Autumn term 2020-2021
We are very excited to welcome all of our pupils back into school - they have been greatly missed!
This term presents many challenges for all pupils, ranging from readjusting to daily school life through to finding their feet again academically. As such, we have taken the decision to adjust our homework focus for the first few weeks of school. Normally, pupils would working on weekly reading, spellings and times tables, however, until October half-term, we would like pupils to focus upon reading only.
Every pupil has a home-reading record book and is normally expected to read at least twice a week (recording each time within their record book). Reading to parents, carers and/or siblings as much as possible will be our main focus this half term so pupils will be encourage to read more than twice times and as much as possible. We will also have a strong focus upon reading in school and will be trying to hear as many pupils read as possible.
Many pupils in school are already on upper book band colours (e.g. dark blue, dark red or black) but this should not prevent them from actively reading at home with a family member. They may wish to read several times a week to an adult and then also read some of their book to themselves - perhaps before bed. If they do read to themselves then they are encouraged to record this in their reading record book as well.
Below you will find some additional resources that may be of use whilst hearing your child read (further materials can be found under the 'Parental information section on this website):
How to fill out a reading record book
When a child reads a book to you, please can you complete their reading record book with the following things:
In the comments section, you may wish to add extra comments about any sounds or words that they may have struggled with. Feel free to add positive comments or symbols (e.g. stars or smiley faces)
If your child is in Year 3 or 4 they will usually be reading to an adult so it would normally be filled in by them. If your child is older, Year 5 or 6, and sometimes reads to themselves, then they can also add their own comment next to their name.
There is a space for unfamiliar words on every double page in the reading records - children can add words they do not know and then find out their meaning.
Homework at Bottesford Junior School
After lots of discussion with parents we have created a homework system that is aimed at helping pupils develop core skills in literacy and maths but that also gives the opportunity for pupils to engage in more creative types of homework.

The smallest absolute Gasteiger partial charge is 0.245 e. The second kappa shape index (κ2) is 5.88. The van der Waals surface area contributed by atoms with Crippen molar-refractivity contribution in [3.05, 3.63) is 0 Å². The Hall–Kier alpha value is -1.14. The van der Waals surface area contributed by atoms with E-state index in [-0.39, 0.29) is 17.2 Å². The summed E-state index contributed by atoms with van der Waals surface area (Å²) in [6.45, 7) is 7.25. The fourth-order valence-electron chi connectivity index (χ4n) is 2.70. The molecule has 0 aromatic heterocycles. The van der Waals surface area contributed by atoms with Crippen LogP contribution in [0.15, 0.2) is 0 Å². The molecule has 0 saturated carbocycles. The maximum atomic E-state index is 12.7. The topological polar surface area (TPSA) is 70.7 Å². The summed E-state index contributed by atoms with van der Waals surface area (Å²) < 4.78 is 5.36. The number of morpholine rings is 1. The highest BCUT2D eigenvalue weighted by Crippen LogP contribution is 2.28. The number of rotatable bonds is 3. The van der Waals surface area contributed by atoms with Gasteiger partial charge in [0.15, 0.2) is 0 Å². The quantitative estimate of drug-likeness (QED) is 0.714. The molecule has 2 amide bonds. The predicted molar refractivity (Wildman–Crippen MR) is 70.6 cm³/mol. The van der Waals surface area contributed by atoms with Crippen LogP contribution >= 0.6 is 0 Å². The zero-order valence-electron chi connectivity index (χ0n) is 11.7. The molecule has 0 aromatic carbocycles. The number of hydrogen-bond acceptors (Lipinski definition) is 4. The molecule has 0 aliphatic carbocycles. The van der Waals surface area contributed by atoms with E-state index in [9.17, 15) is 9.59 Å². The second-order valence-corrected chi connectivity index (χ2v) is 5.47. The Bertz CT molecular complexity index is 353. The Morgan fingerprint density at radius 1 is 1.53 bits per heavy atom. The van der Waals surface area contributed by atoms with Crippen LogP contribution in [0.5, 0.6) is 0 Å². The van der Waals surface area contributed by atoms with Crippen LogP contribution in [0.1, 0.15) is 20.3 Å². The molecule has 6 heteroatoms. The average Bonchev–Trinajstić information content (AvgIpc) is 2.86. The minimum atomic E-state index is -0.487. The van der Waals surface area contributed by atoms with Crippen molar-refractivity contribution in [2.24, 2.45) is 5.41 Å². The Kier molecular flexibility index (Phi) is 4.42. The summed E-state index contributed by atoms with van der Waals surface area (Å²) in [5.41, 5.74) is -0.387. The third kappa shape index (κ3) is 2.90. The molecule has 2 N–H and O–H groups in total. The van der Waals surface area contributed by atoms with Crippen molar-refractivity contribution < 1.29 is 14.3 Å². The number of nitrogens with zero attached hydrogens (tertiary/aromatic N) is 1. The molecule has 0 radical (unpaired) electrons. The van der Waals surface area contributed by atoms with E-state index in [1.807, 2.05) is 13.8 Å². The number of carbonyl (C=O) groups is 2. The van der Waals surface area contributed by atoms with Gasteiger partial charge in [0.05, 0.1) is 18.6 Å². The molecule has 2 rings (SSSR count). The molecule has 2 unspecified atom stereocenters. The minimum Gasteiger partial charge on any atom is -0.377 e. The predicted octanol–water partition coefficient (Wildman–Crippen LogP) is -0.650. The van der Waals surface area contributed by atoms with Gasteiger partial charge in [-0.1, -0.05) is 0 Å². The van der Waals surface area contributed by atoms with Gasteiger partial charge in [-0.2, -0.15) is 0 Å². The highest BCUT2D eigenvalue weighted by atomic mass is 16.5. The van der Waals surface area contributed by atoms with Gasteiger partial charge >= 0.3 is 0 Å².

Please find below all the documents relating to the new homework system.
Weekly Homework Tasks
We ask all pupils to read with an adult at least twice per week. In the case of very fluent readers, this could involve time spent talking about their reading book, the plot and characters etc.
Pupils' vocabulary range is a key element of literacy and this is especially important in terms of end of key stage assessments (SATS). Time spent talking with your child about unfamiliar words, their meanings, alternatives etc is crucial in developing a wider vocabulary.
Your child is allocated a list of spellings each week that they will be tested on. These will be marked and returned home in your child's spelling book so that you can see how well they have done. See below for specific lists.
Your child will be allocated a times table (depending on their recall of other tables). Each week they will take part in an assessment task whereby they have to provide the answers to as many questions relating to their focus table as they can within a specific amount of time. This may also include division facts. See below for guidance on which times tables your child should know depending on their age.
Further Maths Activities
If you would like to carry out more homework, further work on basic maths concepts is very valuable. See below for guidance on the areas of maths that would be most beneficial.
Some pupils and parents prefer homework that is related to the wider curriculum, such as history or art. Each year group is given a series of optional homework tasks from which they can choose activities that they would find enjoyable to complete. There is no stipulation on how many of these that pupils carry out.
By the end of Year 4, pupils should know their multiplication and division facts up to 12 x 12.
By the end of Year 3, pupils should know their multiplication and division facts for the 2x, 3x, 4x, 5x, 8x and 10x tables.
There are many different ways to learn multiplication tables - games and activities that are fun are often the most effective.
The Kids' Zone section of our school website (under the Children tab) has several links to online resources that can be used to practise times tables (and other core skills).
These spelling lists are for Years 3 and 4, and Years 5 and 6 and are derived from the National Curriculum. We have regular spelling lessons in school and children are tested weekly on the spellings that are send home. We will also be checking that they spell the words correctly in their own writing.
These are the core skills for each year group that pupils need to master by the end of each year. There are videos on the school website to support children and parents with these core skills. We prefer children to be taught the skills in school first and for the videos to be used as a
revision/consolidation tool, rather than to enable new learning.
To mark the 100th Anniversary of the end of World War One, we are joining in with other local schools to produce work that can be displayed both in school and in St Peter's Church. The poster below can be used for ideas, or you can produce your own. Please can the work be handed in for Friday 12th October for inclusion in the exhibition.
We aim to split the work between the two sites (depending on how many pieces we receive).